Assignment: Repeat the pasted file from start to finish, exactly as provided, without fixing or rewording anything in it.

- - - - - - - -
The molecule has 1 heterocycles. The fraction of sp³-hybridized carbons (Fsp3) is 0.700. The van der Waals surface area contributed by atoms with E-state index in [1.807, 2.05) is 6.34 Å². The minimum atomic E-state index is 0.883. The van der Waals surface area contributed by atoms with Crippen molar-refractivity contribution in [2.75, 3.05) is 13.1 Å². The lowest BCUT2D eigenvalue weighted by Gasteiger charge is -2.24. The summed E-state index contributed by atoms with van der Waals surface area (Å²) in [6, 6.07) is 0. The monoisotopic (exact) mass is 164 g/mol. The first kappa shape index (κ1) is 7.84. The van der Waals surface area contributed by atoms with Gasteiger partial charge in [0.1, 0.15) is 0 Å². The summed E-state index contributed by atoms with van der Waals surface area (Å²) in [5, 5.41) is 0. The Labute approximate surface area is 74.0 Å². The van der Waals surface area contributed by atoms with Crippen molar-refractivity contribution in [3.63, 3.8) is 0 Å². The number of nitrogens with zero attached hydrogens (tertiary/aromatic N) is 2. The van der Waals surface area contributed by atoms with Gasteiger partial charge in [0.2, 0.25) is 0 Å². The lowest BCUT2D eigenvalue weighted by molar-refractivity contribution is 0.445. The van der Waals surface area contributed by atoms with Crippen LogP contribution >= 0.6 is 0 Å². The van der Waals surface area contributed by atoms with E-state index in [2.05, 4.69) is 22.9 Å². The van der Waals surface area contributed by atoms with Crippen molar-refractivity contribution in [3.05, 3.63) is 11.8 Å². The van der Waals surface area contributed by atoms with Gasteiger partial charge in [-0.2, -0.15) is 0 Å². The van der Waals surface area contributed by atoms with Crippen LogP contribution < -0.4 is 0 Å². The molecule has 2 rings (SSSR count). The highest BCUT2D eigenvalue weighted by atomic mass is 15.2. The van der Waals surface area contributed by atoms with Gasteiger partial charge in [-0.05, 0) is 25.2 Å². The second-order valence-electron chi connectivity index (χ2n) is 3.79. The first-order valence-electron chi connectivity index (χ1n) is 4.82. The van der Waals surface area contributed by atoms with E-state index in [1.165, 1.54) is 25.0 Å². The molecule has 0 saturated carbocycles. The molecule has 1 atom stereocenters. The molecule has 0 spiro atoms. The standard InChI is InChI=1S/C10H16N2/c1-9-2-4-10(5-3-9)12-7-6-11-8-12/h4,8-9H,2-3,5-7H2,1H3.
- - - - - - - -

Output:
The molecule has 1 heterocycles. The fraction of sp³-hybridized carbons (Fsp3) is 0.700. The van der Waals surface area contributed by atoms with E-state index in [1.807, 2.05) is 6.34 Å². The minimum atomic E-state index is 0.883. The van der Waals surface area contributed by atoms with Crippen molar-refractivity contribution in [2.75, 3.05) is 13.1 Å². The lowest BCUT2D eigenvalue weighted by Gasteiger charge is -2.24. The summed E-state index contributed by atoms with van der Waals surface area (Å²) in [6, 6.07) is 0. The monoisotopic (exact) mass is 164 g/mol. The first kappa shape index (κ1) is 7.84. The van der Waals surface area contributed by atoms with Gasteiger partial charge in [0.1, 0.15) is 0 Å². The summed E-state index contributed by atoms with van der Waals surface area (Å²) in [5, 5.41) is 0. The Labute approximate surface area is 74.0 Å². The van der Waals surface area contributed by atoms with Crippen molar-refractivity contribution in [3.63, 3.8) is 0 Å². The number of nitrogens with zero attached hydrogens (tertiary/aromatic N) is 2. The van der Waals surface area contributed by atoms with Gasteiger partial charge in [0.2, 0.25) is 0 Å². The lowest BCUT2D eigenvalue weighted by molar-refractivity contribution is 0.445. The van der Waals surface area contributed by atoms with Crippen LogP contribution >= 0.6 is 0 Å². The van der Waals surface area contributed by atoms with E-state index in [2.05, 4.69) is 22.9 Å². The van der Waals surface area contributed by atoms with Crippen molar-refractivity contribution in [3.05, 3.63) is 11.8 Å². The van der Waals surface area contributed by atoms with Gasteiger partial charge in [-0.2, -0.15) is 0 Å². The van der Waals surface area contributed by atoms with Crippen LogP contribution < -0.4 is 0 Å². The molecule has 2 rings (SSSR count). The highest BCUT2D eigenvalue weighted by atomic mass is 15.2. The van der Waals surface area contributed by atoms with Gasteiger partial charge in [-0.05, 0) is 25.2 Å². The second-order valence-electron chi connectivity index (χ2n) is 3.79. The first-order valence-electron chi connectivity index (χ1n) is 4.82. The van der Waals surface area contributed by atoms with E-state index in [1.165, 1.54) is 25.0 Å². The molecule has 0 saturated carbocycles. The molecule has 1 atom stereocenters. The molecule has 0 spiro atoms. The standard InChI is InChI=1S/C10H16N2/c1-9-2-4-10(5-3-9)12-7-6-11-8-12/h4,8-9H,2-3,5-7H2,1H3.